Tragedy and the triumphs

Snetterton, September 29: a veil of sadness cloaks the VSCC’s season swansong

“There’s not much point loitering here,” the marshal said, addressing a small media posse gathered close to the left-hand flick known as Chapman Corner. “We’ve been told it might be some time before things restart.”

I’ve developed a tendency to be blasé about red flags. Once a symbol of serious disruption, they nowadays tend to be brandished for relative trifles. The mood around the paddock’s fringe offered few clues, either – apparently oblivious to the symbolism of a prolonged, unscheduled silence, people chatted cheerfully in Norfolk’s Indian summer. Brows became more furrowed, however, as you edged closer to the pit garages and fragments of whispered conversation painted a bleak picture.

During practice for the day’s fifth scheduled event, for Pre-1941 Racing Cars, Bugatti T35B driver Stephen Jewell had collided with Mac Hulbert’s passing ERA on the pit straight. The Bugatti subsequently veered left into the barriers and Jewell was thrown from his car. He was treated at the scene and transferred by ambulance to hospital, but later succumbed.

Every tier of our sport generates significant forces – and it’s impossible to legislate for the consequences when these are unleashed unexpectedly. You know it might happen, but we’ve become accustomed to seeing drivers step away unharmed from complete wrecks. I’ve been a regular fixture at racing events for more than 40 years and have lost count of the number of meetings and test sessions I’ve attended, but it must be nudging four figures (if, indeed, that tally hasn’t already been passed). In all that time, I’d been present – prior to this season – at only 11 events during which fatalities had occurred. Snetterton, however, marked the third such occasion during a summer that has been among the bleakest of recent times.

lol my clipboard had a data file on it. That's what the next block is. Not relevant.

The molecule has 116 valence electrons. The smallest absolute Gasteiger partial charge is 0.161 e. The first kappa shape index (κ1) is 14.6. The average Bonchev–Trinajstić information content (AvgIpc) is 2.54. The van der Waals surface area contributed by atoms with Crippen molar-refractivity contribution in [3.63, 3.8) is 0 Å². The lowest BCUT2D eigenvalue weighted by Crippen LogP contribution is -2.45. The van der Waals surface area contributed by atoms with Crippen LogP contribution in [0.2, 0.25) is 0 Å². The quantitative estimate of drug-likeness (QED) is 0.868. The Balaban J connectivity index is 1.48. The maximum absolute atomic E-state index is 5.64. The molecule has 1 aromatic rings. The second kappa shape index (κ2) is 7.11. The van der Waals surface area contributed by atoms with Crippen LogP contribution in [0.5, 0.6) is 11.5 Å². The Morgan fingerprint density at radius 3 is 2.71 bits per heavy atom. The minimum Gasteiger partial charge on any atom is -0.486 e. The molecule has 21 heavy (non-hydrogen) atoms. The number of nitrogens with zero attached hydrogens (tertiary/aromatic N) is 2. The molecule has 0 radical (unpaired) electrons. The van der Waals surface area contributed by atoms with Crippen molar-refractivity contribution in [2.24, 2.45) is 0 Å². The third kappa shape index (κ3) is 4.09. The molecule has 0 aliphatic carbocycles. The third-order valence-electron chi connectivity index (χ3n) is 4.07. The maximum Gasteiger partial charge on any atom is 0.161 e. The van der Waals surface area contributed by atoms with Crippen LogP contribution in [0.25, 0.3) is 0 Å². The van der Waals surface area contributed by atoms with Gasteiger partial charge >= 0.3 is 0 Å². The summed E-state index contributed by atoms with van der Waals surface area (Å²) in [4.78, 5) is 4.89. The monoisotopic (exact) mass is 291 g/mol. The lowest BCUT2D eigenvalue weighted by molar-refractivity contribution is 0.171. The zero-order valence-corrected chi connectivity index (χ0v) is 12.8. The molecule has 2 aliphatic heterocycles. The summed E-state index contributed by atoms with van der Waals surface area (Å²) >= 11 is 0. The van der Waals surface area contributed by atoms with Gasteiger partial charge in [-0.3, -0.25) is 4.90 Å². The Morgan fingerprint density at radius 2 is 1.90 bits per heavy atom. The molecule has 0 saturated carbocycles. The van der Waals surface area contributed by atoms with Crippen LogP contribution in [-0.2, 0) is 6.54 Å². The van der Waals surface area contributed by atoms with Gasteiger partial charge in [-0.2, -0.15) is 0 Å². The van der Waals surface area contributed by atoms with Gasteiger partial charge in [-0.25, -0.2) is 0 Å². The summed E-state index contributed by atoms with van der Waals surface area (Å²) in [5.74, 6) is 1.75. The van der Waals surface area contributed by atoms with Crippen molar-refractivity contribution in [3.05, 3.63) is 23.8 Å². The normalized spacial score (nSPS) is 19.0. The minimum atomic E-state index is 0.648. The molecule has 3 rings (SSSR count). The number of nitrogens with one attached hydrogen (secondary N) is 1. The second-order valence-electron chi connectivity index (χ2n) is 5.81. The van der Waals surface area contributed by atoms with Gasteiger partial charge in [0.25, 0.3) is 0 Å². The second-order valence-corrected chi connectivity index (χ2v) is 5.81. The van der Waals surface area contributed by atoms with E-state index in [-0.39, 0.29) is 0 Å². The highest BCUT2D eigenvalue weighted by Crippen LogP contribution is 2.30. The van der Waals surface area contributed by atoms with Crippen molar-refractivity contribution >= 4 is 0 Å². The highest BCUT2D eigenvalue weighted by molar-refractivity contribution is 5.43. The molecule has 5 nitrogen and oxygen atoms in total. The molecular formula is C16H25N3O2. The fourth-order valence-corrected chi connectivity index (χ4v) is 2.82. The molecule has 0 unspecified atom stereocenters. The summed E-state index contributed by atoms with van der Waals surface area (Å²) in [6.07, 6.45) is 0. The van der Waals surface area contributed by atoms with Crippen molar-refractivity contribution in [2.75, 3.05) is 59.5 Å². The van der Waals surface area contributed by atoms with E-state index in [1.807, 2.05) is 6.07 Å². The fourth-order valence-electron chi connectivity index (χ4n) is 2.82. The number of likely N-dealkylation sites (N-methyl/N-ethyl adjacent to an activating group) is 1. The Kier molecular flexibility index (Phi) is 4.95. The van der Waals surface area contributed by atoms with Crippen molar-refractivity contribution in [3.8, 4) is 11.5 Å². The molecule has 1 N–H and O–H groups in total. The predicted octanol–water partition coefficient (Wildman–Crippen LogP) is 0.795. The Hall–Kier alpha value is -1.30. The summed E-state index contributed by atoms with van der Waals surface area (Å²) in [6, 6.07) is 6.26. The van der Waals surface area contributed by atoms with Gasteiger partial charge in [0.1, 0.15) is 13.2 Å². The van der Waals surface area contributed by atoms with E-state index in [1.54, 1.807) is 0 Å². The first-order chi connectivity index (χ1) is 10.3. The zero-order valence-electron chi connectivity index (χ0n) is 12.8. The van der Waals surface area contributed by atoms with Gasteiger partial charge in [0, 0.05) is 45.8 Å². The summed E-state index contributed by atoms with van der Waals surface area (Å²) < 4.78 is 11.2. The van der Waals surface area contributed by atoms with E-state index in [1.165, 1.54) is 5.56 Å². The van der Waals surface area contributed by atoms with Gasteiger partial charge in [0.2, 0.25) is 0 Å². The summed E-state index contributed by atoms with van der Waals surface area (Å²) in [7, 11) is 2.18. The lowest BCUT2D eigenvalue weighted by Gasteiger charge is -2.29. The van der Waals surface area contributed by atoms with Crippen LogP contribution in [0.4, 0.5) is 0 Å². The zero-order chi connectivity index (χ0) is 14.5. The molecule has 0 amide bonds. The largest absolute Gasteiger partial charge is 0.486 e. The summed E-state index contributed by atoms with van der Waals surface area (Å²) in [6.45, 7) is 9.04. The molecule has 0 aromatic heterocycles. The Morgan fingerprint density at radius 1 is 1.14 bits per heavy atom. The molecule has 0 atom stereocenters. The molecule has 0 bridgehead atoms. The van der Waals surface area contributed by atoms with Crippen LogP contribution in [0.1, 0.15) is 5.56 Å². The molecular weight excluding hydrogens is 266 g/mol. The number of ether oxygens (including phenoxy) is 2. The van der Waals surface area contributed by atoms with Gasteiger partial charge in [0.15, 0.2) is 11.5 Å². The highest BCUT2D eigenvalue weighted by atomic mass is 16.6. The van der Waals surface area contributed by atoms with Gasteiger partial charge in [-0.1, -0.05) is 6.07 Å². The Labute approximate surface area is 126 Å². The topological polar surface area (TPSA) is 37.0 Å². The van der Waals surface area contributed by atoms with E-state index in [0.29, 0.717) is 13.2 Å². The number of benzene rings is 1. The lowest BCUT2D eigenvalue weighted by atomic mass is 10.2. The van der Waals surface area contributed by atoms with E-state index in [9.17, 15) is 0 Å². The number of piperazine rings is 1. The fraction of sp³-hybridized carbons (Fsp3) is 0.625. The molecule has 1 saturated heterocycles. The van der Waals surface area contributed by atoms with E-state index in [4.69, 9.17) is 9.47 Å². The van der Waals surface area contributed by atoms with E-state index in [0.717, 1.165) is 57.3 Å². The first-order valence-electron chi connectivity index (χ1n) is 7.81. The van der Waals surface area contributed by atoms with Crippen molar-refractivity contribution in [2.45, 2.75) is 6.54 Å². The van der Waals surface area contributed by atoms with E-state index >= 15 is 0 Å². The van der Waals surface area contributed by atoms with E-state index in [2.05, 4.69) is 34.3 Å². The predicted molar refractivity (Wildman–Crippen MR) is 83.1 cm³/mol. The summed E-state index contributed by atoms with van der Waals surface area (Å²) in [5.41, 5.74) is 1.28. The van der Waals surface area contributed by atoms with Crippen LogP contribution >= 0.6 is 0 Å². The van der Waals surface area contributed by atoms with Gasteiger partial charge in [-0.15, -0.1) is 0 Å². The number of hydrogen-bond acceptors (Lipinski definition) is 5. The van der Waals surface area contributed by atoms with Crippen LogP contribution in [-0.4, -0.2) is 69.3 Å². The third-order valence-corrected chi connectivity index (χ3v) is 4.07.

With the consent of Jewell’s family, the meeting eventually resumed and showcased many of the reasons that lead us to forgive the sport its cruelties.

Snetterton 200 is closest in spirit to the 1974-2010 circuit, which preceded the present configuration, and suits club events well. The lap is long enough to be interesting, but not to the extent that fields become too thinly spread.

We’re used to seeing 500cc F3 racers taking an arm from the steering wheel so that they can clasp their car’s underbelly to improve weight distribution while cornering, almost in the manner of a sidecar passenger, but during practice many were raising a palm simply to shield the sun from their eyes along the Bentley (formerly Revett) Straight. In the race the leading group had both hands full with each other as the lead changed constantly. On the final lap George Shackleton (Cooper) teetered around the outside of Coram to grab the lead into Murrays (Russell, to those of an older stripe). His advantage was brief, however, as Martin drivers Simon Frost and Roy Hunt outdragged him to the line. Just two tenths covered the trio at the flag – the kind of finish that tends not to occur in contemporary F3.

Calum Lockie showed great flamboyance at the wheel of the Danaher family’s Maserati 6CM, as he stroked to victory in the Pre-1941 race, although even that paled alongside the exuberance of serial VSCC front-runner Justin Maeers in his GN Parker.

Having watched Maeers hustle the 1926 chassis to victory in the Vintage Seaman Trophy, I later saw him pull up to refuel the winning car at a BP station on the A11, an approach to racing that long pre-dates Ford Transits and trailers.

It was a day on which motor racing’s darkest side contrasted with the joyous simplicity of its essence.

Simon Arron